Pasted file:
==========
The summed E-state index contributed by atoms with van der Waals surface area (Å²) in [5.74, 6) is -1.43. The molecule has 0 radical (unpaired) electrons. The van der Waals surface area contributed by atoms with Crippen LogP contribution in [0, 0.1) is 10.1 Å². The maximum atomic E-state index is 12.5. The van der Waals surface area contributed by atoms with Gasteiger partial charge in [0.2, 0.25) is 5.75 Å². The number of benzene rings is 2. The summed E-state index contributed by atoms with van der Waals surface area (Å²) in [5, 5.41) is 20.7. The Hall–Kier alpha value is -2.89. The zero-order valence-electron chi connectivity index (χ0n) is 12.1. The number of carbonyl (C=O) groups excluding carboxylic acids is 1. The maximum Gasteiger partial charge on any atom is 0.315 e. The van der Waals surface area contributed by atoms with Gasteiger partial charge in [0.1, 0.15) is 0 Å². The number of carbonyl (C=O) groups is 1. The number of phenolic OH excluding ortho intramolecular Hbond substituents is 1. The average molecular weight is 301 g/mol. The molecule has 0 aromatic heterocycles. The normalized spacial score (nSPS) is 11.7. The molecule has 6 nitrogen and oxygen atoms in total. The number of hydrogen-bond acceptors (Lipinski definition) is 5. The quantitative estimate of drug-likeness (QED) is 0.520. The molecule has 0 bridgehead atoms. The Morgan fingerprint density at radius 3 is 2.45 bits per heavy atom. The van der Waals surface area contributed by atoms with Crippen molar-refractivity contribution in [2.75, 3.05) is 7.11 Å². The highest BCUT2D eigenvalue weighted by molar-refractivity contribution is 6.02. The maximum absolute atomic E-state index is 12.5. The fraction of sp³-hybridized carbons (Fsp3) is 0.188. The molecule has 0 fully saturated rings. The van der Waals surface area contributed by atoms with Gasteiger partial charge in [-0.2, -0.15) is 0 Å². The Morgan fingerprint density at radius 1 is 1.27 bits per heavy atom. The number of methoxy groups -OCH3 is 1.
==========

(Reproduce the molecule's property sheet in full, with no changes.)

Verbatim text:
The summed E-state index contributed by atoms with van der Waals surface area (Å²) in [5.74, 6) is -1.43. The molecule has 0 radical (unpaired) electrons. The van der Waals surface area contributed by atoms with Crippen LogP contribution in [0, 0.1) is 10.1 Å². The maximum atomic E-state index is 12.5. The van der Waals surface area contributed by atoms with Gasteiger partial charge in [0.2, 0.25) is 5.75 Å². The number of benzene rings is 2. The summed E-state index contributed by atoms with van der Waals surface area (Å²) in [5, 5.41) is 20.7. The Hall–Kier alpha value is -2.89. The zero-order valence-electron chi connectivity index (χ0n) is 12.1. The number of carbonyl (C=O) groups excluding carboxylic acids is 1. The maximum Gasteiger partial charge on any atom is 0.315 e. The van der Waals surface area contributed by atoms with Gasteiger partial charge in [0.1, 0.15) is 0 Å². The number of carbonyl (C=O) groups is 1. The number of phenolic OH excluding ortho intramolecular Hbond substituents is 1. The average molecular weight is 301 g/mol. The molecule has 0 aromatic heterocycles. The normalized spacial score (nSPS) is 11.7. The molecule has 6 nitrogen and oxygen atoms in total. The number of hydrogen-bond acceptors (Lipinski definition) is 5. The quantitative estimate of drug-likeness (QED) is 0.520. The molecule has 0 bridgehead atoms. The Morgan fingerprint density at radius 3 is 2.45 bits per heavy atom. The van der Waals surface area contributed by atoms with Crippen molar-refractivity contribution in [2.75, 3.05) is 7.11 Å². The highest BCUT2D eigenvalue weighted by molar-refractivity contribution is 6.02. The maximum absolute atomic E-state index is 12.5. The fraction of sp³-hybridized carbons (Fsp3) is 0.188. The molecule has 0 fully saturated rings. The van der Waals surface area contributed by atoms with Gasteiger partial charge in [-0.2, -0.15) is 0 Å². The Morgan fingerprint density at radius 1 is 1.27 bits per heavy atom. The number of methoxy groups -OCH3 is 1.